Via e-mail (not yet posted to National Defense University's Institute for National Security Studies website) -- Strategic Forum Number 234 - Irregular Warfare: New Challenges for Civil-Military Relations by Patrick M. Cronin.
Success in the highly political and ambiguous conflicts likely to dominate the global security environment in the coming decades will require a framework that balances the relationships between civilian and military leaders and makes the most effective use of their different strengths. These challenges are expected to require better integrated, whole-of-government approaches, the cooperation of host governments and allies, and strategic patience.
Irregular warfare introduces new complications to what Eliot Cohen has called an "unequal dialogue" between civilian and military leaders in which civilian leaders hold the true power but must modulate their intervention into "military" affairs as a matter of prudence rather than principle. The wars in Iraq and Afghanistan have demonstrated that irregular warfare - which is profoundly political, intensely local, and protracted—breaks from the traditional understanding of how military and civilian leaders should contribute to the overall effort.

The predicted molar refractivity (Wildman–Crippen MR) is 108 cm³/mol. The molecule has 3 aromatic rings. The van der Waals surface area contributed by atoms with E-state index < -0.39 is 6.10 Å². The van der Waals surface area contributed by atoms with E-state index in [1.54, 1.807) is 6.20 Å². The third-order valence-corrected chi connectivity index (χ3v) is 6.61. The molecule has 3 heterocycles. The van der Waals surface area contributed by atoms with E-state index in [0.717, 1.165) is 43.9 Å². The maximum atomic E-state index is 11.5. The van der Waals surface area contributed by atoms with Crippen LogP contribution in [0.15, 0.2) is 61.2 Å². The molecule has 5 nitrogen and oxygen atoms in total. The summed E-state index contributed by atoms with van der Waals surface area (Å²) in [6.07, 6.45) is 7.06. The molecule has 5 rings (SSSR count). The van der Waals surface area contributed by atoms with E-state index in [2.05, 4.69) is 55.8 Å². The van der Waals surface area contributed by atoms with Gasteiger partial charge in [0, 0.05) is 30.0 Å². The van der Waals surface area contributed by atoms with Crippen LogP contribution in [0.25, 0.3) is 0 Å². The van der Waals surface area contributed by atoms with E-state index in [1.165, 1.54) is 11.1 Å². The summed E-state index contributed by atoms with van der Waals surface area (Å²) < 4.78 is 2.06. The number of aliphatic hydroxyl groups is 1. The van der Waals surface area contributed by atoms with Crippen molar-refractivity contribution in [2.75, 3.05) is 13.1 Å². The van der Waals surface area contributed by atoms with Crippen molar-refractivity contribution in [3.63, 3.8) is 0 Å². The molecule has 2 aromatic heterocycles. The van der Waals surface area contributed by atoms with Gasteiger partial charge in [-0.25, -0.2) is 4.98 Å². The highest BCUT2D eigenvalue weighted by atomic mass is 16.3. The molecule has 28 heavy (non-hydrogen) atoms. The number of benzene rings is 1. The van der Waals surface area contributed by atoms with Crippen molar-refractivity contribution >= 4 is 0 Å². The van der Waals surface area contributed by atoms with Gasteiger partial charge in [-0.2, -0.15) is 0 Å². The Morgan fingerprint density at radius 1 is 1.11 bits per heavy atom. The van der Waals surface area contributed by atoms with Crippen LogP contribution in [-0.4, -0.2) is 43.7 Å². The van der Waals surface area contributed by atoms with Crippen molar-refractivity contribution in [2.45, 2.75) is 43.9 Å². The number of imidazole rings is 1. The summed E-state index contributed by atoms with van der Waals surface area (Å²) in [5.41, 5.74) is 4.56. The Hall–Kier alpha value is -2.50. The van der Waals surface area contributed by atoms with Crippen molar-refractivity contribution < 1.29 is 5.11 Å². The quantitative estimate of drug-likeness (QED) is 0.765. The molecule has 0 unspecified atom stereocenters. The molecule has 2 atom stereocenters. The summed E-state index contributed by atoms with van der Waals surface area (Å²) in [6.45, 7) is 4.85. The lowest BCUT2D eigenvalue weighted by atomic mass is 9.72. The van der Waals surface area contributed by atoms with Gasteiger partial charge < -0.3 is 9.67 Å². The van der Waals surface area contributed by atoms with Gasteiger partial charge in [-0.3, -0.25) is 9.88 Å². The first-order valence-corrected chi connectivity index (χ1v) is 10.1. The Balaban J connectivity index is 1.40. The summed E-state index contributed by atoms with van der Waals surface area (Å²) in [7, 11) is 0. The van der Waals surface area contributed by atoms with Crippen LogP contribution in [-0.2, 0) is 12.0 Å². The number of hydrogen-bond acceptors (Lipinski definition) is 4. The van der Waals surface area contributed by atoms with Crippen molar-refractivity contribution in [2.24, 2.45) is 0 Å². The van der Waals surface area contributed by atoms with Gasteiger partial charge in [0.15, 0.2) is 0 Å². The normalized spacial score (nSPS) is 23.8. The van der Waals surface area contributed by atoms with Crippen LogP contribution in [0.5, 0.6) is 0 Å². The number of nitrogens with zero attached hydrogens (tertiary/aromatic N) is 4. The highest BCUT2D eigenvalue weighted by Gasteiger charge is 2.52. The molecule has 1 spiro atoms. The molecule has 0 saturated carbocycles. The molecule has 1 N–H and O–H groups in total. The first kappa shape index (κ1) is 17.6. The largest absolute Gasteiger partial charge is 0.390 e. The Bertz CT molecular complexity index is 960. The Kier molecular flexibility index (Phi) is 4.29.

One of the key challenges rising from irregular warfare is how to measure progress. While there is disagreement about the feasibility or utility of developing metrics, the political pressure for marking progress is unrelenting. Most data collection efforts focus on the number of different types of kinetic events, major political milestones such as elections, and resource inputs such as personnel, money, and materiel. None of these data points serves easily in discerning what is most needed - namely, outputs or results.
A second major challenge centers on choosing leaders for irregular warfare and stability and reconstruction operations. How to produce civilian leaders capable of asking the right and most difficult questions is not easily addressed. Meanwhile, there has been a general erosion of the traditional Soldier's Code whereby a military member can express dissent, based on legitimate facts, in private to one's superiors up to the point that a decision has been made. Many see the need to shore up this longstanding tradition among both the leadership and the ranks.
A third significant challenge is how to forge integrated strategies and approaches. Professional relationships, not organizational fixes, are vital to succeeding in irregular war. In this sense, the push for new doctrine for the military and civilian leadership is a step in the right direction to clarifying the conflated lanes of authority.
Irregular Warfare: New Challenges for Civil-Military Relations (Full PDF Article)